The Guttmacher Institute released a study today showing that in 2011, abortion rates reached a low since data began being collected after the Roe v. Wade ruling in 1973. From 2008 to 2011, abortion rates dropped 13%, while the number of abortion providers dropped 4% and clinics dropped 1%.
Why have abortion rates been dropping so significantly? I know you’re thinking it’s definitely because of the 205 draconian abortion laws enacted over the past few years, but this study collected all its data before that really started happening, and actually suggests that abortion rates are going down because of birth control and family planning. And the economy sucking. And maybe possibly a little bit the shitty laws that were put in place before 2011, but the statistics don’t support that a ton.
Here are five things you should know from the study:
1. Abortion Rates Have Gone Down Across the U.S.
This drop is not statistically skewed by a certain region of the U.S. Abortion rates dropped across all four U.S. regions: by 17% in the Midwest, 15% in the west, 12% in the South, and 9% in the Northeast.
“The five states with the lowest abortion rates were Wyoming, Mississippi, South Dakota, Kentucky and Missouri (1-5 abortions per 1,000 women). Yet, rates are based on state of occurrence; in 2009, substantial proportions of abortion patients who lived in South Dakota (26%) or Wyoming (more than 90%) went out of state to obtain an abortion. Thus, the actual abortion rates… in these states are likely higher.”
2. IUDs Are Mega Effective
Data from the National Survey of Family Growth suggest that Long Acting Reversible Contraceptive (aka LARC often known as intra-uterine devices aka IUDs) have become more popular with the under-twenty-five crew. This means that there are fewer chances for birth control to be skipped or for sperm to find themselves uninvited in uteri that aren’t prepared to send them packing, which means fewer unintended pregnancies.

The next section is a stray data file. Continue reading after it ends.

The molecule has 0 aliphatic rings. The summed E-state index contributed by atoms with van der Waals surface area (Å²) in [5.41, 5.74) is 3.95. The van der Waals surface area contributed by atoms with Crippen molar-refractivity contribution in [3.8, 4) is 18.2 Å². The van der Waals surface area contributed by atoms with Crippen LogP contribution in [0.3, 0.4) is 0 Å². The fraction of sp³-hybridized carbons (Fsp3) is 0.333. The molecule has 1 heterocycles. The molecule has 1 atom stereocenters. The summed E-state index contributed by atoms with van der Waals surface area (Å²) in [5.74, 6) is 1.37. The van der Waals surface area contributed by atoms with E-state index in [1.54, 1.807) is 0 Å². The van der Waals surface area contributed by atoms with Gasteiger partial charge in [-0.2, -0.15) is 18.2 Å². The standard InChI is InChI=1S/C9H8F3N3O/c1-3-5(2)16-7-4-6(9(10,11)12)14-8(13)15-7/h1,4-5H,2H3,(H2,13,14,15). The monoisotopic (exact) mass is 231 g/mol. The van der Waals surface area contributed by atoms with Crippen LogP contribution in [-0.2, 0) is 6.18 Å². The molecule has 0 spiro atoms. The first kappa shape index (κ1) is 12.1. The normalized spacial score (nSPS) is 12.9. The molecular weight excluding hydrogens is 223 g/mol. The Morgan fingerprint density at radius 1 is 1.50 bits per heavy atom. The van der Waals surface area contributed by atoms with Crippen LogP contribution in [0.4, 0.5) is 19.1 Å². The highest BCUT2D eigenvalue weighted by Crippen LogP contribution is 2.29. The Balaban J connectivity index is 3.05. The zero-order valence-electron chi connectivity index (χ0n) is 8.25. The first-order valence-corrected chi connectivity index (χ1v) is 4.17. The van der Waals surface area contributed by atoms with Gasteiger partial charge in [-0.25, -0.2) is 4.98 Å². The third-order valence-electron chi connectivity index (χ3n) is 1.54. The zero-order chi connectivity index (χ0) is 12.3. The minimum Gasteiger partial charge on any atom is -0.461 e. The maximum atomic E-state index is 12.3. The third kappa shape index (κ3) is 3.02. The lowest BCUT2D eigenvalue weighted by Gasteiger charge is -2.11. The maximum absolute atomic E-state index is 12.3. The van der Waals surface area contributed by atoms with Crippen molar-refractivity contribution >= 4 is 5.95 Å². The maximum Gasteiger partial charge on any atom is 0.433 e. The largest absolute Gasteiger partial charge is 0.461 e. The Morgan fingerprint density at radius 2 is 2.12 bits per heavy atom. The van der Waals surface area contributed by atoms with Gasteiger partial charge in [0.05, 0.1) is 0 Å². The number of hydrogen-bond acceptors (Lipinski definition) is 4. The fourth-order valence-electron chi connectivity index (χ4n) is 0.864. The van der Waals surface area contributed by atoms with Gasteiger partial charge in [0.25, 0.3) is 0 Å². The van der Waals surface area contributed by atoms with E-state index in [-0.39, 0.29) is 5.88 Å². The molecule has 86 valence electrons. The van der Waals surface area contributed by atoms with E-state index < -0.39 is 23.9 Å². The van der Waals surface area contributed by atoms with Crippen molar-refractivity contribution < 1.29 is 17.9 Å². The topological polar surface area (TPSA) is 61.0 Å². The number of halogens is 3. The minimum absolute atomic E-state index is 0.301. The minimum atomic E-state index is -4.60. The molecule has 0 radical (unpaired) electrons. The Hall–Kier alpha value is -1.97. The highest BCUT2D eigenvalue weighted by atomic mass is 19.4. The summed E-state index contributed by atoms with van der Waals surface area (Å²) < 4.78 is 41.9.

3. Use of the Abortion Pill has Increased
Since its introduction in 2000, mifepristone, or the medication abortion, has steadily increased in use. Between 2008 and 2011, early medication abortions went up by 20%, going from representing 17% of all abortions in 2008, to 23% in 2011. This is likely because more abortions are being obtained from nonspecialized clinics that only offer this kind of abortion.
4. People Know Kids are Expensive, and Plan Accordingly
Surprise! Kids are expensive, and so are abortions. The birthrate in the U.S. decreased 9% between 2008 and 2011, a drop attributed to the economic recession. When the economy seems unstable, people don’t just have fewer kids, they have fewer pregnancies. This reflects people taking extra care to avoid pregnancy and the financial strain that comes with it.
“Presumably, then, more [people] were making conscious decisions to avoid pregnancy and so resumed or continued using contraceptives. This strategy would be expected to have a bigger impact on the rate of intended pregnancies than on the abortion rate, but could also have averted the 5% of abortions that followed intended pregnancies.”
5. It is Still Difficult to Tell How New Abortion Restrictions Affect Numbers of Abortions
While the study did not find that the overall drop in abortions was attributed to restrictive abortion laws, data in a few states indicated that laws intended to restrict access to abortion may have created barriers for people seeking abortions, thus resulting in lower rates. There are a lot of sentences in the report like,
“Many of the laws would not be expiated to have a measurable impact on abortion incidence. …because the overwhelming majority of abortions occur in the first trimester, bans and limits on later abortions implemented in Arizona, Arkansas, Nebraska and Utah would likely have little effect on abortion incidence.”
“Regulations for in-person counseling and a 24-hour waiting period in Missouri, may have posed a barrier to service for some women, and [targeted regulation of abortion providers (TRAP)] laws like the one implemented in Louisiana may have disrupted clinic services, thereby reducing abortion incidence.”
These are awkward distinctions to make, because even if the restrictions aren’t creating statistically significant drops, they’re still limiting people’s options, and have probably resulted in at least a few people not having access to procedures they needed. I know there are all sorts of technicalities about what conclusions you’re allowed to draw from statistics, but I did really badly in stats, which my professor attributed to my being a feminist.
Jezebel is excited about this statistical insignificance, because it highlights, as Erin Gloria Ryan writes, “Anti-choice politicians are not helping; they’re offering a solution to a nonexistent problem at great expense to the taxpayers who fund the myriad of state legal battles that ensue in the wake of abortion restrictions.” But my first thought was that we might start hearing from anti-choice assholes after this that abortion laws still aren’t doing enough to limit abortion access. I hope I’m wrong.